The health, poverty, and financial consequences of a cigarette price increase among 500 million male smokers in 13 middle income countries: compartmental model studyBMJ 2018; 361 doi: https://doi.org/10.1136/bmj.k1162 (Published 11 April 2018) Cite this as: BMJ 2018;361:k1162
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Voltaire’s warning “May God defend me from my friends: I can defend myself from my enemies.” Could fit with the research article about benefits of taxing cigarettes and the accompanying editorial.(1,2) Indeed, taxes are a smokescreen!
First, tobacco control policies must be comprehensiveness, not cherry-picking. Why the two most effective measures, banning menthol and reducing nicotine content, have not been implemented yet in any county?
Second smokers pay large amount of taxes (in most developed countries it is more than 80% of cigarettes prices, a rate which did not account taxes paid by the industry and the tobacconists for their business). The tobacco industry only get tips, it is the producer not the dealer.
Third, smokers also yield major cost savings due to their premature death. MacCord and Novotny claimed that” the tobacco industry muddied” when claiming expenditures for smoking related illness can be offset by decreased public benefits due to shorter lifespans of smokers.(3) In fact, flaws and biases come from cross-sectional studies about cost of care due to tobacco which grossly failed to account for total life-span. Healthcare expenditures increase with age (average spending on 60 year olds is twice as high as the spending for 40 year olds and 80 year olds have on average six-times higher expenditures than 40 year olds).(4) As smokers die an average of 10 years earlier than non-smokers, medical expenditures are lower for smokers than non-smokers. Moreover, smokers are frequently from low-income/education, populations with limited access to care. Frequently prevention can increase health-care spending.(5) Last, medical expenditures fail to include long-term nursing care, a major issue in our ageing societies. Similarly, smokers also yield major cost savings in pension payments due to their premature death. Smokers social role cannot be overlooked.(2)
Could it be an accident that smoking prevalence has been plateauing for so long in France, at 35%, (daily 29%) in 2015? No governments have allowed a relevant (10%) increase in cigarettes taxes from 2004 to 2017 (in a wealthy country as France a 10% increase in taxes is needed for a 4% decrease in sales). The one this year will cover a five years period! The policy is first aimed at increasing revenue, not at decreasing the burden of smoking.
Third, the concern for developing countries is at best naive. There, tobacco farms are a key issue for economy. Tedros Adhanom Ghebreyesus, the present WHO DG, when being Ethiopia’s Foreign Minister failed to speak out against: a) the US$510 million deal of his government with Japan Tobacco International; b) the British American Tobacco advertising campaign authorized by his government.(6) The Ethiopian government, through its tobacco monopoly web site, clearly states that its aim is to expand its tobacco fields and increase the number of smokers.(http://addisstandard.com/behind-the-smokescreen-of-ethiopias-surging-tob...) In 2016, WHO choose India for the 7th meeting of the Convention for Tobacco Control. India policy is clear: “Tobacco Board is committed to accomplishing its role - the expressed will of parliament - for the smooth functioning of a vibrant farming system, fair and remunerative prices to tobacco growers and export promotion.”(https://tobaccoboard.com/indexeng.php) Indeed, tobacco is a lifeboat for the economy, India ranks third in the world for commercial crop grown.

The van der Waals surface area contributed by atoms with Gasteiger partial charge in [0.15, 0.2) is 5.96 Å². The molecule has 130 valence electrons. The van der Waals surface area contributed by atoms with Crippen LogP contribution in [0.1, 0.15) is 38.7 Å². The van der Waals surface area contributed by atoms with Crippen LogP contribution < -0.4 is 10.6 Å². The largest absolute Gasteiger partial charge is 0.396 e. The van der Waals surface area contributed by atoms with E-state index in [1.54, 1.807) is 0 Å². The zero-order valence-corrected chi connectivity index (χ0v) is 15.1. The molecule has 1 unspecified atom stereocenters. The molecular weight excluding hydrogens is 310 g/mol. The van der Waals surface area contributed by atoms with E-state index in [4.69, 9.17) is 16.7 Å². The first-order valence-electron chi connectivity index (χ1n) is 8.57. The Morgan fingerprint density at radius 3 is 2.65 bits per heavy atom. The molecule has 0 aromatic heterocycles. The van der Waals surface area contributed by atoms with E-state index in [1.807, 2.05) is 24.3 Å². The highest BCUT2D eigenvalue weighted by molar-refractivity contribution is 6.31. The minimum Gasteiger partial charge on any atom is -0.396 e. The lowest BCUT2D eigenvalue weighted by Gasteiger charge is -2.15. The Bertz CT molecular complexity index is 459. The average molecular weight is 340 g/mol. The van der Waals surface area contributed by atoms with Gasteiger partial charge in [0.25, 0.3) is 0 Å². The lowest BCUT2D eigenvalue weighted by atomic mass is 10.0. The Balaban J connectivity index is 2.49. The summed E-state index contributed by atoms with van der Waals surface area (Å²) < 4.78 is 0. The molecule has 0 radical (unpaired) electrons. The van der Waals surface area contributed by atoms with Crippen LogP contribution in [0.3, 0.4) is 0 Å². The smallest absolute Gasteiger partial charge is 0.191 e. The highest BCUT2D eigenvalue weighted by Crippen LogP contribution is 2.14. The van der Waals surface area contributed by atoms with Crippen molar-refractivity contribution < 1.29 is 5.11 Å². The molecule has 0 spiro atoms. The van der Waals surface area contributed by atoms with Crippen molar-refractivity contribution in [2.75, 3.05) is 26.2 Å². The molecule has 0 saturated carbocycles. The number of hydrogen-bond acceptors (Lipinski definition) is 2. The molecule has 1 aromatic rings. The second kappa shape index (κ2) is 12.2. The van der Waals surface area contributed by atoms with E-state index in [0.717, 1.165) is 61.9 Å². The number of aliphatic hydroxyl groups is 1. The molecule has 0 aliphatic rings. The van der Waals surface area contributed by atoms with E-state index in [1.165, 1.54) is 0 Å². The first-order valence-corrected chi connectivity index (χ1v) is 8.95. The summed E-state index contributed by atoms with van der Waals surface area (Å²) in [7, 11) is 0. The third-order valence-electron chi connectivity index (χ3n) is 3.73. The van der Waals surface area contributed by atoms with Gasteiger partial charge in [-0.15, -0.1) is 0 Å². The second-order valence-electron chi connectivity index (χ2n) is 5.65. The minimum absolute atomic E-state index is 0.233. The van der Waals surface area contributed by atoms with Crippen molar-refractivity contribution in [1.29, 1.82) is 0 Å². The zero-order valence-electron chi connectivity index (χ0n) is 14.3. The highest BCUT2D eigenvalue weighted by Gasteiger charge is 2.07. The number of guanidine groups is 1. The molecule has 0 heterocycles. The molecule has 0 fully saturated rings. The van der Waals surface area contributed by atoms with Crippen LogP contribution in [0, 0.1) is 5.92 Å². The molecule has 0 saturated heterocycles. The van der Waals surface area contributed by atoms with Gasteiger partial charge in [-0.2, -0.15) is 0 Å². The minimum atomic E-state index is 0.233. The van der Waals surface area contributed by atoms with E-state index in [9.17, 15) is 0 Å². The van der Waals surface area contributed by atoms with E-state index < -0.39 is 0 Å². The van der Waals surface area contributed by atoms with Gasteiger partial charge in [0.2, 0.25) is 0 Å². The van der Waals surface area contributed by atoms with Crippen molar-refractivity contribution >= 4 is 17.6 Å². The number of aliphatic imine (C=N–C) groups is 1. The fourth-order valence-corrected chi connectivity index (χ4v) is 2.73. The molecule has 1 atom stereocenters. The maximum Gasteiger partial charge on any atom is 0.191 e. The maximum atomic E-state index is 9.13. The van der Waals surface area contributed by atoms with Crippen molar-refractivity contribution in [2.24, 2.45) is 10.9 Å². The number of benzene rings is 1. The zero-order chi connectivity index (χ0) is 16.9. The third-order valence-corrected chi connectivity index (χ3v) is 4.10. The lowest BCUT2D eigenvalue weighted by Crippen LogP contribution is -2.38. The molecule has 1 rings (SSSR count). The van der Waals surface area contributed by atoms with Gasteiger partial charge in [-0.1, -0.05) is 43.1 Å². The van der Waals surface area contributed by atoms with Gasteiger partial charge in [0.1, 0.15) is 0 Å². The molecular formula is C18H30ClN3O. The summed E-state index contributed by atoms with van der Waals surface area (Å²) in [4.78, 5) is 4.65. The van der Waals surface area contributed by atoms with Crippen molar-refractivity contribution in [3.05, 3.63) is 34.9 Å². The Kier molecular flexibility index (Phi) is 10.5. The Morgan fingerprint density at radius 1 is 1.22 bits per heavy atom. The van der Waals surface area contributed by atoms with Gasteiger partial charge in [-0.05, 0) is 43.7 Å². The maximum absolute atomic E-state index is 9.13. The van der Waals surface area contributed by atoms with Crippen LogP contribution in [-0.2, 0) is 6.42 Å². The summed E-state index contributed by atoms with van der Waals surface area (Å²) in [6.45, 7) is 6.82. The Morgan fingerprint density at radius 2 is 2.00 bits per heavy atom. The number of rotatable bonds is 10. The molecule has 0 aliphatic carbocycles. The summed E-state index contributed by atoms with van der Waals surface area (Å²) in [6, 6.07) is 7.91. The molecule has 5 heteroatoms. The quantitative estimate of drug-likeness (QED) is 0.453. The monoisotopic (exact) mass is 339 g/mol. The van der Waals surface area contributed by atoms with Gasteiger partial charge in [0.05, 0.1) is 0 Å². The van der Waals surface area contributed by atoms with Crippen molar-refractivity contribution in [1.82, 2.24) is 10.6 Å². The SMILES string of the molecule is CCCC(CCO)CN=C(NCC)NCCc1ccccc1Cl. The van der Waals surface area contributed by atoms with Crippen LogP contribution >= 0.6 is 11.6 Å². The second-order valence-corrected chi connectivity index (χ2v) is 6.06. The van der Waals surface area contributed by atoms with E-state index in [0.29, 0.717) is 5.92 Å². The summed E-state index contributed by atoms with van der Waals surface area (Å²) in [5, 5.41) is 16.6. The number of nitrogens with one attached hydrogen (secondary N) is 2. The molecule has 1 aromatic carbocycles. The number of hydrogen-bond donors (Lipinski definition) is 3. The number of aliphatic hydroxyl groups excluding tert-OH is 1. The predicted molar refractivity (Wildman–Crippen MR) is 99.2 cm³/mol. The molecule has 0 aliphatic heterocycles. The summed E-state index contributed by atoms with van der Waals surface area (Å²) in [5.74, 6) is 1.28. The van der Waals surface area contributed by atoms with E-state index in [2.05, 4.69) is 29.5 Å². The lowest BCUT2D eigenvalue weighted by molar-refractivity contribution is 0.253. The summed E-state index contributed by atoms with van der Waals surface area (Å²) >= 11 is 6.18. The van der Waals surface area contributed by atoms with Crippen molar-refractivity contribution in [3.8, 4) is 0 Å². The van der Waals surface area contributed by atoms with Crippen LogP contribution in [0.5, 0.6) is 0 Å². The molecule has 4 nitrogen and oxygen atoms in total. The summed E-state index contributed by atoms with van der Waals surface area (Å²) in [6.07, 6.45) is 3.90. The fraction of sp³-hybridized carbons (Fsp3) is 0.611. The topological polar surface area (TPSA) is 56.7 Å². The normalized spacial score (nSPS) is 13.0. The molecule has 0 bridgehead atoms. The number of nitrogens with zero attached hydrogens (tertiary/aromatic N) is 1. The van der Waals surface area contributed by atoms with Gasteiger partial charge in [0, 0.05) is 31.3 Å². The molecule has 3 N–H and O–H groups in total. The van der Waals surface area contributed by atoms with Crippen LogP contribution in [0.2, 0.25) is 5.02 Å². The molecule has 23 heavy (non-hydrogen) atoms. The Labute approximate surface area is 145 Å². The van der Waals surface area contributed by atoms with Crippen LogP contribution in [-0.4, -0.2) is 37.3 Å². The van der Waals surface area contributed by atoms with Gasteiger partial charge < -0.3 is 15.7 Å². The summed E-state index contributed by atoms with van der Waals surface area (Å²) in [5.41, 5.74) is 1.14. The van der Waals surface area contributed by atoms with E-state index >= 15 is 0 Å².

From 1980 to 2004 the annual decrease in the prevalence of daily smoking was on a fast track, reaching 2%. Since 2004, the year of the WHO’s Convention for Tobacco Control, it has levelled off and the 2012 annualized rate of change in prevalence of daily smoking is now almost null.(7, see Fig 1b) WHO’s Convention for Tobacco Control is a scrap of paper because WHO has been failing to act for better compliance, either for basic requirements (the 6th session of the Conference was held in Moscow with 179 countries but 46 of them were only tourists as they failed to produce their self-assessment report (http://www.who.int/entity/fctc/reporting/2014globalprogressreport.pdf?ua=1) or for the most serious issues such as obvious violations of the article 5.3 of the Convention, which requires members states to protect public health policies from the influence of the tobacco industry.(8)
1 Global Tobacco Economics Consortium. The health, poverty, and financial consequences of a cigarette price increase among 500 million male smokers in 13 middle income countries: compartmental model study. BMJ 2018;361:k1162.
2 McCord GC, Novotny TE. The benefits of taxing cigarettes in middle income countries. BMJ 2018;361:k1433.
3 Braillon A. Smoking-attributable medical expenditures: Time biases and smokers' social role. Prev Med 2015;81:294.
4 Melberg H O. Are healthcare expenditures increasing faster for the elderly than the rest of the population? Expert Rev Pharmacoecon Outcomes Res 2014;14:581-3.
5 Temple NJ. Why prevention can increase health-care spending. Eur J Public Health 2012;22:618-9.
6 Ashall F.Questions around the candidacy of Dr Tedros Adhanom Ghebreyesus for WHO DG. Lancet. 2017;389:e10.
7 Ng M, Freeman MK, Fleming TD et al. Smoking prevalence and cigarette consumption in 187 countries, 1980-2012. JAMA 2014;311:183-92.
8 Braillon A. The Framework Convention on Tobacco Control. Lancet 2016 7;387:1907.
Competing interests: AB, a senior tenured consultant , was illegally sacked by the Ministry of Health in 2009 while his boss was sued for libel by the tobacconists union. (Witton J, O’Reilly J. Tobacco scientist wins case against illegal sacking. Addiction 2012;107:1714-5)